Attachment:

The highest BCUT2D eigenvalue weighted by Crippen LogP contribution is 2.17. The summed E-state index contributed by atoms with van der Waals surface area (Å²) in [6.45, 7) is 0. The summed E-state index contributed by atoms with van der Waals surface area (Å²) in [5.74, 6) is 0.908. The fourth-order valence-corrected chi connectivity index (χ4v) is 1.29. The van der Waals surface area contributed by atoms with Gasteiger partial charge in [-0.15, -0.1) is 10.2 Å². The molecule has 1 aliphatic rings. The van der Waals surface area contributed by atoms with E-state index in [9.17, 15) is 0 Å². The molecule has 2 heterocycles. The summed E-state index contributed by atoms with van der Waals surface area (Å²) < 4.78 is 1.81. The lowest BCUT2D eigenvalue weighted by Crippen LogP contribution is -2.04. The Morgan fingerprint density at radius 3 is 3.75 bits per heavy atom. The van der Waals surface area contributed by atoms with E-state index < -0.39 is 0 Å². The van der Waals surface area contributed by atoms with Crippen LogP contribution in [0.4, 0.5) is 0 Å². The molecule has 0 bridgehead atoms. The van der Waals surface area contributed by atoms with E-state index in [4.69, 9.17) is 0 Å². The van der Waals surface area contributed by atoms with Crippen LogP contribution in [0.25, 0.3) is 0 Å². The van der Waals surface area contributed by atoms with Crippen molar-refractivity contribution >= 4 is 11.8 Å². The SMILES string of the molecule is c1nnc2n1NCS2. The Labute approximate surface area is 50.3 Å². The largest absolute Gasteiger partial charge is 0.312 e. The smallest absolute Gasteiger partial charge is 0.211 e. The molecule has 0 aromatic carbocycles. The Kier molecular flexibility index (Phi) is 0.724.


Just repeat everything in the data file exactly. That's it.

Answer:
The highest BCUT2D eigenvalue weighted by Crippen LogP contribution is 2.17. The summed E-state index contributed by atoms with van der Waals surface area (Å²) in [6.45, 7) is 0. The summed E-state index contributed by atoms with van der Waals surface area (Å²) in [5.74, 6) is 0.908. The fourth-order valence-corrected chi connectivity index (χ4v) is 1.29. The van der Waals surface area contributed by atoms with Gasteiger partial charge in [-0.15, -0.1) is 10.2 Å². The molecule has 1 aliphatic rings. The van der Waals surface area contributed by atoms with E-state index in [9.17, 15) is 0 Å². The molecule has 2 heterocycles. The summed E-state index contributed by atoms with van der Waals surface area (Å²) < 4.78 is 1.81. The lowest BCUT2D eigenvalue weighted by Crippen LogP contribution is -2.04. The Morgan fingerprint density at radius 3 is 3.75 bits per heavy atom. The van der Waals surface area contributed by atoms with E-state index < -0.39 is 0 Å². The van der Waals surface area contributed by atoms with Crippen LogP contribution in [0.4, 0.5) is 0 Å². The molecule has 0 bridgehead atoms. The van der Waals surface area contributed by atoms with E-state index in [4.69, 9.17) is 0 Å². The van der Waals surface area contributed by atoms with Crippen LogP contribution in [0.25, 0.3) is 0 Å². The van der Waals surface area contributed by atoms with Crippen molar-refractivity contribution >= 4 is 11.8 Å². The SMILES string of the molecule is c1nnc2n1NCS2. The Labute approximate surface area is 50.3 Å². The largest absolute Gasteiger partial charge is 0.312 e. The smallest absolute Gasteiger partial charge is 0.211 e. The molecule has 0 aromatic carbocycles. The Kier molecular flexibility index (Phi) is 0.724.